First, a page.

Flying-fox species density--a spatial risk factor for Hendra virus infection in horses in eastern Australia.

Smith C, Skelly C, Kung N, Roberts B, Field H - PLoS ONE (2014)

The final GWR model for the spill-over of Hendra virus in eastern Australia, with predicted (A) and residual (B) values.The density of flying-foxes P. alecto and P. conspicillatus had the strongest positive correlation with reported Hendra virus spill-overs (A). An absence of spatial autocorrelation of the residuals suggests additional (as yet unidentified) local risk factors play a role in Hendra virus spill-over from flying-foxes to horses (B).
© Copyright Policy
Related In: Results  -  Collection

License
Show All Figures
getmorefigures.php?uid=PMC4061024&req=5

pone-0099965-g003: The final GWR model for the spill-over of Hendra virus in eastern Australia, with predicted (A) and residual (B) values.The density of flying-foxes P. alecto and P. conspicillatus had the strongest positive correlation with reported Hendra virus spill-overs (A). An absence of spatial autocorrelation of the residuals suggests additional (as yet unidentified) local risk factors play a role in Hendra virus spill-over from flying-foxes to horses (B).
Mentions: Of the 15 spatial and environmental variables included in the study (Table 1), six were identified as being statistically significant in the initial and final OLS model (Table 2). Of these six, three had an association in the GWR, with the strength and direction of the correlation varying (Table 2). The density of flying-foxes P. alecto and P. conspicillatus had the strongest positive correlation (>0.5) with reported Hendra virus equine cases. The annual minimum temperature had a weak positive correlation (<0.2) and the density of P. scapulatus had a weak negative correlation (>−0.2). Negligible correlations (−0.1<0.1) were identified for P. poliocephalus, relative humidity (as measured at 0900) and horse population. The predicted (P) and residual (SD) values for a Hendra virus spill-over on horse properties are mapped in Figures 3A and B.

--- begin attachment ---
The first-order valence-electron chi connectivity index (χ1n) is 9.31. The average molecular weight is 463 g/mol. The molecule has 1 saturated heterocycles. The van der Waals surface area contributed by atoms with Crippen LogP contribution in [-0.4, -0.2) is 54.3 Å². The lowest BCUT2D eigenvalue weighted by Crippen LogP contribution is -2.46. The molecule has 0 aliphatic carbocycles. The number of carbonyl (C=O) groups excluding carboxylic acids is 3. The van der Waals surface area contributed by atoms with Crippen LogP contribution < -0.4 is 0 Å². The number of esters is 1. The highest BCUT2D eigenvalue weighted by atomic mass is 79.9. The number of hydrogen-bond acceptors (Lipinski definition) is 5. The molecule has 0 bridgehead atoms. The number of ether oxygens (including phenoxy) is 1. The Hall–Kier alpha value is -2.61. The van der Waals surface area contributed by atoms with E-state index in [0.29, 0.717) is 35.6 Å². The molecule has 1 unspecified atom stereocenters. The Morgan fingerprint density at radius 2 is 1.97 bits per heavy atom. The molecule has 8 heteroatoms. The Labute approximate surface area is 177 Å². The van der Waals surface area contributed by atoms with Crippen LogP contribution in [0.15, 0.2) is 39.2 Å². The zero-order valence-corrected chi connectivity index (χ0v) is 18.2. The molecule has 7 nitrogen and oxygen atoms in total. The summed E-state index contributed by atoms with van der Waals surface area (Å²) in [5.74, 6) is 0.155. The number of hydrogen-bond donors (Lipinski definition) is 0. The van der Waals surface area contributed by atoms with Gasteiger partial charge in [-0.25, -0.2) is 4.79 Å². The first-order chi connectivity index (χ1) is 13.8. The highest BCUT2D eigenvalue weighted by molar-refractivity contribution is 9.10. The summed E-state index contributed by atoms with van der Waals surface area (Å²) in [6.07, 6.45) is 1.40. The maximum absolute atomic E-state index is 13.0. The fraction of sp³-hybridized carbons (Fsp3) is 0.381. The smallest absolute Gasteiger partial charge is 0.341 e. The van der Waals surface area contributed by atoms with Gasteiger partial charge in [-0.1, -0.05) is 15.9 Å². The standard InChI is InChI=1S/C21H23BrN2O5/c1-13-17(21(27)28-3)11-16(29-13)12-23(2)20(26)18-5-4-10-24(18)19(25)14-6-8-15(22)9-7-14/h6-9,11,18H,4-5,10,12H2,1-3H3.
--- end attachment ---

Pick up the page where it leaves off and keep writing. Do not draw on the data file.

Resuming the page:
Bottom Line: Spatial autocorrelation (Global Moran's I) showed significant clustering of equine cases at a distance of 40 km, a distance consistent with the foraging 'footprint' of a flying-fox roost, suggesting the latter as a biologically plausible basis for the clustering.The density of horses, climate variables and vegetation variables were not found to be a significant risk factors, but the residuals from the GWR suggest that additional unidentified risk factors exist at the property level.Further investigations and comparisons between case and control properties are needed to identify these local risk factors.

View Article: PubMed Central - PubMed

Affiliation: Queensland Centre for Emerging Infectious Diseases, Department of Agriculture, Fisheries and Forestry, Brisbane, Queensland, Australia.

ABSTRACT
Hendra virus causes sporadic but typically fatal infection in horses and humans in eastern Australia. Fruit-bats of the genus Pteropus (commonly known as flying-foxes) are the natural host of the virus, and the putative source of infection in horses; infected horses are the source of human infection. Effective treatment is lacking in both horses and humans, and notwithstanding the recent availability of a vaccine for horses, exposure risk mitigation remains an important infection control strategy. This study sought to inform risk mitigation by identifying spatial and environmental risk factors for equine infection using multiple analytical approaches to investigate the relationship between plausible variables and reported Hendra virus infection in horses. Spatial autocorrelation (Global Moran's I) showed significant clustering of equine cases at a distance of 40 km, a distance consistent with the foraging 'footprint' of a flying-fox roost, suggesting the latter as a biologically plausible basis for the clustering. Getis-Ord Gi* analysis identified multiple equine infection hot spots along the eastern Australia coast from far north Queensland to central New South Wales, with the largest extending for nearly 300 km from southern Queensland to northern New South Wales. Geographically weighted regression (GWR) showed the density of P. alecto and P. conspicillatus to have the strongest positive correlation with equine case locations, suggesting these species are more likely a source of infection of Hendra virus for horses than P. poliocephalus or P. scapulatus. The density of horses, climate variables and vegetation variables were not found to be a significant risk factors, but the residuals from the GWR suggest that additional unidentified risk factors exist at the property level. Further investigations and comparisons between case and control properties are needed to identify these local risk factors.

Show MeSH
Related in: MedlinePlus